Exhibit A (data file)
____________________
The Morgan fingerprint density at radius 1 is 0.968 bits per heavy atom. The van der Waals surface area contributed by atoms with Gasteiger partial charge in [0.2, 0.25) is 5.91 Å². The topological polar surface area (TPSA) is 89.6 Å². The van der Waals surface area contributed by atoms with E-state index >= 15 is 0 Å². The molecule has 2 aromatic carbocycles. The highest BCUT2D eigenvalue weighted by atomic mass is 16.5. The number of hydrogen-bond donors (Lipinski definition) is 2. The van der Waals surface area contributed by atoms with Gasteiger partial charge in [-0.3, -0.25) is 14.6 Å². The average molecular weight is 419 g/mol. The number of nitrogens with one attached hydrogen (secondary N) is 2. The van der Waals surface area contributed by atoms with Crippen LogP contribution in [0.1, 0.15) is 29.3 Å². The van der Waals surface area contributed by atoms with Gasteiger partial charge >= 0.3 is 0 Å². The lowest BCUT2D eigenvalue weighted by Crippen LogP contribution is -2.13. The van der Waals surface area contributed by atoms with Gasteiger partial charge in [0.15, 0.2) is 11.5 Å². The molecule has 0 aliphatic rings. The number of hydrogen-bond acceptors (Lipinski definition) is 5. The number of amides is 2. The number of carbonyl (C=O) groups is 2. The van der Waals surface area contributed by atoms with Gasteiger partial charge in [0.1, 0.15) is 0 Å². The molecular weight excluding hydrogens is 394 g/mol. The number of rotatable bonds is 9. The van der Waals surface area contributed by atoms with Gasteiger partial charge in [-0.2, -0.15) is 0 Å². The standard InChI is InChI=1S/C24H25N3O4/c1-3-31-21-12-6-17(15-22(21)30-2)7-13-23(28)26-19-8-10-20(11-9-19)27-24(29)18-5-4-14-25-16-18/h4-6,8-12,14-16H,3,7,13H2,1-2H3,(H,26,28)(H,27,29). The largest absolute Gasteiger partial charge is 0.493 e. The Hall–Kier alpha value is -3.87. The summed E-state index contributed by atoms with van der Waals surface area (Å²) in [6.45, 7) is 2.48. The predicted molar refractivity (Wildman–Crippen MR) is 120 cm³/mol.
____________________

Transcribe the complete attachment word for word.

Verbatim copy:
The Morgan fingerprint density at radius 1 is 0.968 bits per heavy atom. The van der Waals surface area contributed by atoms with Gasteiger partial charge in [0.2, 0.25) is 5.91 Å². The topological polar surface area (TPSA) is 89.6 Å². The van der Waals surface area contributed by atoms with E-state index >= 15 is 0 Å². The molecule has 2 aromatic carbocycles. The highest BCUT2D eigenvalue weighted by atomic mass is 16.5. The number of hydrogen-bond donors (Lipinski definition) is 2. The van der Waals surface area contributed by atoms with Gasteiger partial charge in [-0.3, -0.25) is 14.6 Å². The average molecular weight is 419 g/mol. The number of nitrogens with one attached hydrogen (secondary N) is 2. The van der Waals surface area contributed by atoms with Crippen LogP contribution in [0.1, 0.15) is 29.3 Å². The van der Waals surface area contributed by atoms with Gasteiger partial charge >= 0.3 is 0 Å². The lowest BCUT2D eigenvalue weighted by Crippen LogP contribution is -2.13. The van der Waals surface area contributed by atoms with Gasteiger partial charge in [0.15, 0.2) is 11.5 Å². The molecule has 0 aliphatic rings. The number of hydrogen-bond acceptors (Lipinski definition) is 5. The number of amides is 2. The number of carbonyl (C=O) groups is 2. The van der Waals surface area contributed by atoms with Gasteiger partial charge in [0.1, 0.15) is 0 Å². The molecular weight excluding hydrogens is 394 g/mol. The number of rotatable bonds is 9. The van der Waals surface area contributed by atoms with Gasteiger partial charge in [-0.2, -0.15) is 0 Å². The standard InChI is InChI=1S/C24H25N3O4/c1-3-31-21-12-6-17(15-22(21)30-2)7-13-23(28)26-19-8-10-20(11-9-19)27-24(29)18-5-4-14-25-16-18/h4-6,8-12,14-16H,3,7,13H2,1-2H3,(H,26,28)(H,27,29). The largest absolute Gasteiger partial charge is 0.493 e. The Hall–Kier alpha value is -3.87. The summed E-state index contributed by atoms with van der Waals surface area (Å²) in [6.45, 7) is 2.48. The predicted molar refractivity (Wildman–Crippen MR) is 120 cm³/mol.